Mr. Boswell: To ask the Secretary of State for Education and Employment what arrangements he has made to disseminate to local education authorities and schools best practice in the handling of specific learning difficulties (a) in special facilities and (b) alongside other pupils. [101466]

Jacqui Smith: The Action Programme, published in response to the Green Paper "Excellence for all children: Meeting special educational needs", promotes the inclusion of children with special educational needs within mainstream schooling wherever possible, while recognising the continuing need for special schools for some children. Section 14 of the Education Act 1996 requires local education authorities to have regard to the need for securing that special educational provision is made to these pupils. This duty gives the local education authority a role to decide the organisation of provision to suit the needs of the individual child. The Code of Practice on the Identification and Assessment of Special Educational Needs which came into effect on 1 September 1994 provides guidance to help identify and assess children who have specific learning difficulties. The Code is currently being revised to strengthen and improve the guidance and provide examples of best practice.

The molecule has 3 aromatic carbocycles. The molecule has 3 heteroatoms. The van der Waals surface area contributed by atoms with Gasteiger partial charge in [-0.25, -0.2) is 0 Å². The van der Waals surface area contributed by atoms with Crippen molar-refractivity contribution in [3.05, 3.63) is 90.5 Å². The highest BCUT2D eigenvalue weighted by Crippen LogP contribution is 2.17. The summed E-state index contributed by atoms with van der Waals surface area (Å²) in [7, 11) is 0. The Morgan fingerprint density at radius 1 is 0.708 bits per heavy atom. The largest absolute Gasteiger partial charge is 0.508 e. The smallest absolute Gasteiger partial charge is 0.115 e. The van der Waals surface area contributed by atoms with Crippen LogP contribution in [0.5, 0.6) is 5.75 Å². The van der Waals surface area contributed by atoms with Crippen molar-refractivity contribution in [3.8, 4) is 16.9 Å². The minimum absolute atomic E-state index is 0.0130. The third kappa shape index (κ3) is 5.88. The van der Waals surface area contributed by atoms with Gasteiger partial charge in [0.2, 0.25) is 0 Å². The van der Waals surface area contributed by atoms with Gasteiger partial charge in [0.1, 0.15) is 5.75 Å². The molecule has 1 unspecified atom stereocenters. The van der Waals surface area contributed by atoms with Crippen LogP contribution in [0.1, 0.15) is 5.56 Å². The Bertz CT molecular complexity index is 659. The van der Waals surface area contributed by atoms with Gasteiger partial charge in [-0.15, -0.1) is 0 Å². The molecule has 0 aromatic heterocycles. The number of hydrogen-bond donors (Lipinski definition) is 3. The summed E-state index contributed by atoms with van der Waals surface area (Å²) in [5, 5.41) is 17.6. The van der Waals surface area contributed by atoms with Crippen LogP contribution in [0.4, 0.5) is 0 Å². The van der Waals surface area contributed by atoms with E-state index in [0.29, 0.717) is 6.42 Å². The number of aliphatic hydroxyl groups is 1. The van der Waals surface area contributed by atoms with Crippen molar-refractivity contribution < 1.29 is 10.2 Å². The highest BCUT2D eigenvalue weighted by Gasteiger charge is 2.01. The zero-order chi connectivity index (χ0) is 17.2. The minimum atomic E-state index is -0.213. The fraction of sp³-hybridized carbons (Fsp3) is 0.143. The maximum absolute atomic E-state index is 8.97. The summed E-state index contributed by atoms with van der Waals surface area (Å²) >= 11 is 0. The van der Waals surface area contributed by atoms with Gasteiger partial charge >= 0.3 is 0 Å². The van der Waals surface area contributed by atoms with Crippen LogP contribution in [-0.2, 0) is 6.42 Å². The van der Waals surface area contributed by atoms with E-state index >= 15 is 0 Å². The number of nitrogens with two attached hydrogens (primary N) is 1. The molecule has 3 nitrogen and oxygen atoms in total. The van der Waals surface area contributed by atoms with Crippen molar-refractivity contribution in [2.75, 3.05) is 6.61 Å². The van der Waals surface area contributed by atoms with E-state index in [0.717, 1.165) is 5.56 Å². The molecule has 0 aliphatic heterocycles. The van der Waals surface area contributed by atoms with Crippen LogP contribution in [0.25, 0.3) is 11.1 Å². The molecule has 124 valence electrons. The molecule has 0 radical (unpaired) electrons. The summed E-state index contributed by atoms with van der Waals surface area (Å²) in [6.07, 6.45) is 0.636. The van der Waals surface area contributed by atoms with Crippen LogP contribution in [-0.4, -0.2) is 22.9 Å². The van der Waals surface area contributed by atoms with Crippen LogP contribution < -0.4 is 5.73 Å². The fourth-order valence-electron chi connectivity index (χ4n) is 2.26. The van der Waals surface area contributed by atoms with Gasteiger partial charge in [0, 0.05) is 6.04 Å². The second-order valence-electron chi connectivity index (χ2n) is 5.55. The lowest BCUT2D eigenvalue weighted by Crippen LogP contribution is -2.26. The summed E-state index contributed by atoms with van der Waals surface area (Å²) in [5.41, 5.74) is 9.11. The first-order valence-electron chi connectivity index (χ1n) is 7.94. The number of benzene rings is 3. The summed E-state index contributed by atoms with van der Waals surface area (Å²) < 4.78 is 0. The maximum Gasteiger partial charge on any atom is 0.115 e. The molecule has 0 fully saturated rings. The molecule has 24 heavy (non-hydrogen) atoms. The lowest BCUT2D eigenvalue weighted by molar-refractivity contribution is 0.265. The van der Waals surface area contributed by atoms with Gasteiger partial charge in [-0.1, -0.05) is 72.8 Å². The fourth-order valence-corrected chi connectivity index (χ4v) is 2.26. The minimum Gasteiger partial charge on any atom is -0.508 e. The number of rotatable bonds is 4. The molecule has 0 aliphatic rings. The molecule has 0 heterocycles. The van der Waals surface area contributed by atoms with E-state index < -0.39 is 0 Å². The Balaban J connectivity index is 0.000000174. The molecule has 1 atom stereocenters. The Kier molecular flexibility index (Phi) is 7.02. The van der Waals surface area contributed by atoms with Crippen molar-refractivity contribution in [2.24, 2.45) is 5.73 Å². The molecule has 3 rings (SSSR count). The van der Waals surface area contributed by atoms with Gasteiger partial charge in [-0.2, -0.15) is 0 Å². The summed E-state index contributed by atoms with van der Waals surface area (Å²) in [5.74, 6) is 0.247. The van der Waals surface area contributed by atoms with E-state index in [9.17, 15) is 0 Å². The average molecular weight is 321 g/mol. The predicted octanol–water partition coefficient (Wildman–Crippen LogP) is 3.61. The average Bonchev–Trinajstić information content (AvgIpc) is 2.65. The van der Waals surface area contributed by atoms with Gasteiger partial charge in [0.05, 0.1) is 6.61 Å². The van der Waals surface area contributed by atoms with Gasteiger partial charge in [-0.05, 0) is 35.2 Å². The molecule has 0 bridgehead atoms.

Raising educational standards lies at the very heart of our education policy. This must include children with special educational needs (SEN) whether in mainstream or special schools. To support provision for SEN pupils the Department has taken a number of steps. For example it has provided a grant to the British Dyslexia Association to help them develop the "Achieving Dyslexia Friendly Schools" resource pack which seeks to demonstrate that it is possible to meet the needs of children with mild to moderate dyslexia in a mainstream classroom. Two copies of this pack have been sent to all local education authorities in England. Also the Department has funded and made available the findings of three research projects on inclusion: